People | 20 QUESTIONS

Angela Ortiz: 'I'd like to see Tohoku contributing to Japan and the world'

Staff Writer

Name: Angela M. Ortiz
Age: 32
Nationality: American
Occupation: Representative director OGA for Aid, an NGO active in the reconstruction of Tohoku
Likes: Dancing, reading, sports, travel
Dislikes: Small spaces, waiting in lines


1. What first brought you to Japan? My family moved here for work when I was a child, around the age of 5.

2. What’s keeping you here? My current work, my daughter and my family.

3. When you think of Japan you think of … Tokyo Tower! Also, safe, clean streets and punctual public transport.

4. Where do you go to escape Tokyo? I go hiking or spend a day at Tokyo’s LaQua spa. Saunas and hot springs are the ultimate way to relax and destress.

5. What’s your favorite Japanese word or phrase? Naruhodo ne.” It’s more useful than its English translation, “I see.”

6. What’s your favorite phrase in any language? “If not us then who? If not now then when?” — John E. Lewis. It is saying: Take responsibility for what you want to see and do in the world around you.

7. What’s the most exciting/outrageous thing you have ever done? I randomly bet $10 on a horse when I was 19 years old. This horse had the worst odds but it won in the end and I received almost $5,000 in cash.

8. What song best describes your work ethic? One that will always give me goose bumps is Whitney Houston’s “One Moment in Time.”

9. You co-founded OGA for Aid following the March 2011 disasters in Tohoku. Briefly describe its objectives. OGA for Aid was initially founded to provide emergency relief aid to survivors. Discovering huge levels of inefficiency and chaos surrounding the recovery efforts, it established itself further to connect the immediate relief aid phase to the long-term community rebuilding years.

10. OGA for Aid has launched several humanitarian projects in Tohoku to achieve these objectives. Which project are you most proud of? The Green Farmers Miyagi (formerly Green Farmer Association), a project to help farmers reclaim land and receive equipment, supplies and warehouses. It is now a farming company and the largest producer of green onions in the region. I’m particularly proud because most people told us it was impossible.

11. What is the most difficult part of your work in Tohoku? It’s incredibly frustrating to see a lot of waste and inefficiency. It is difficult to stay inspired about fundraising when interest wanes and even survivors/volunteers lose motivation.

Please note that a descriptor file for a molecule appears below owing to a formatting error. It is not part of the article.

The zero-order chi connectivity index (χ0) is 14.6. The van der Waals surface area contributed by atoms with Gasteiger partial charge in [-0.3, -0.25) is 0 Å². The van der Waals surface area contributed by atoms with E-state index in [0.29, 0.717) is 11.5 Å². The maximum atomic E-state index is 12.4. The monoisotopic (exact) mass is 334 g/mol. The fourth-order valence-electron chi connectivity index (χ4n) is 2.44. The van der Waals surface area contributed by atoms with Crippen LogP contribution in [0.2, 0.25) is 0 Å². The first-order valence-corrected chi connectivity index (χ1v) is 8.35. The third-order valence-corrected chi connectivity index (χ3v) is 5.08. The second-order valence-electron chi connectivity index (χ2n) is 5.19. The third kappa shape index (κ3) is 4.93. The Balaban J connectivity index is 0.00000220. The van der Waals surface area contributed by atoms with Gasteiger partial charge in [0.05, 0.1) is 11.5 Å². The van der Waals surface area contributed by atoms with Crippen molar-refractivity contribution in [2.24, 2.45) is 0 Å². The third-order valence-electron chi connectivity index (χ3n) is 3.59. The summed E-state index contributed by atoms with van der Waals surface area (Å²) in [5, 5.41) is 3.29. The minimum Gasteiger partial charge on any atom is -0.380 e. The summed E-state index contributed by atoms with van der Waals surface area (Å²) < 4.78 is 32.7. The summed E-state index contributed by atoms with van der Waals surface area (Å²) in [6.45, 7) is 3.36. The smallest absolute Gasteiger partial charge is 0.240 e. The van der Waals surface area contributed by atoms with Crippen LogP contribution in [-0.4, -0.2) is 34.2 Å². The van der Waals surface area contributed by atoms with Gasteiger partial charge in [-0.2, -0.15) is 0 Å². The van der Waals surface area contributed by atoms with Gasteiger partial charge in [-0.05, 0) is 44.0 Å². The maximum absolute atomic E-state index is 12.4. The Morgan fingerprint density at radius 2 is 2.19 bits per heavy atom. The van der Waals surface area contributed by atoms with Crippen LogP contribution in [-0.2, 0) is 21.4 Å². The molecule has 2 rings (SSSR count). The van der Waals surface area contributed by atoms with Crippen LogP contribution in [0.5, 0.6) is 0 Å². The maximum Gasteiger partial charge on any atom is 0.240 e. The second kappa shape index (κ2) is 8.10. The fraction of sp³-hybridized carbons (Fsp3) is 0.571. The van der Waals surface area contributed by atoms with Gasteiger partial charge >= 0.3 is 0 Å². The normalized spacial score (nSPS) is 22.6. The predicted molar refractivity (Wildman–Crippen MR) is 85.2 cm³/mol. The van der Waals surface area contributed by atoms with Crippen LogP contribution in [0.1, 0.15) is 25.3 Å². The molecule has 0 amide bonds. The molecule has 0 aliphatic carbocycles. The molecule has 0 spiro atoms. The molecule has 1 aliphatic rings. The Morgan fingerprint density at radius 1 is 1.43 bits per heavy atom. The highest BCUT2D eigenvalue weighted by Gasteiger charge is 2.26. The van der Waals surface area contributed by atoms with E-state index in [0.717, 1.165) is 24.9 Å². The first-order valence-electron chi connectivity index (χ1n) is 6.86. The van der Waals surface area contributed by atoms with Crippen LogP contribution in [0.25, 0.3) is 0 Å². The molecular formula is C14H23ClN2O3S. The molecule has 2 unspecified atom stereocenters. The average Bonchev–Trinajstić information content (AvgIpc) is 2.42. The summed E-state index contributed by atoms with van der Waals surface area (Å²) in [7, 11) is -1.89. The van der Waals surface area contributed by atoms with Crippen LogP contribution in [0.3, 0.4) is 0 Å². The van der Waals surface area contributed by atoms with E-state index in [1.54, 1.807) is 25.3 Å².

12. What is the most rewarding part of your work in Tohoku? The sense of accomplishment when a completed project has managed to solve problems and change lives. It’s also important to enjoy the small successes along the way.

13. You just completed a 500-km cycling trek with the Knights in White Lycra from Tokyo to Minamisanriku in Miyagi Prefecture. How did you train for this? The weekend training cycle rides led by John Stanton were invaluable. They allowed me to get miles under my belt and strengthen particular muscles I needed for the long ride north.

14. Any memorable moments from the trip? In Fukushima, I learned to ride at 25-30 kph with no hands — exhilarating!

15. Where did the team’s name — Knights in White Lycra — come from? Two Brits, John and Nigel, had one too many beers and a karaoke evening while scouting out the route north in 2014. They sang “Nights in White Satin” and the rest, as they say, is history.

16. What attributes are important for anyone who would like to volunteer in Tohoku? One should be tough (the living conditions are hard), persistent (it takes slow, steady progress to make change) and remain positive at all times.

17. Where do you hope to see communities in the Tohoku region in 10 years time? I’d like to see the next generation of Tohoku not just surviving, but contributing to Japan and the world. There are monumental opportunities for learning in Tohoku, from disaster response and volunteer management to tourism and community revitalization.

18. What’s the strangest request you’ve ever been asked in your line of work? We have had some volunteers who specifically asked to speak to survivors who have lost family in the tsunami. When you coordinate projects and work for a town that has lost 20 percent of its population, it’s common sense that everyone has lost family and loved ones.

19. Who would win a fight between a lion and tiger? I’d go for the underdog and say the tiger.

20. Do you have any words of advice for young people? Focus on self awareness, invest in experiences that allow you to discover who you are and what you like to do. Don’t berate yourself for shortcomings — they play an important role in who you are.

The Knights in White Lycra charity ride from Tokyo to Minamisanriku successfully raised ¥5.8 million for OGA for Aid’s 2015 project, “Place to Grow.” Learn more at www.kiwl.net and www.ogaforaid.org.

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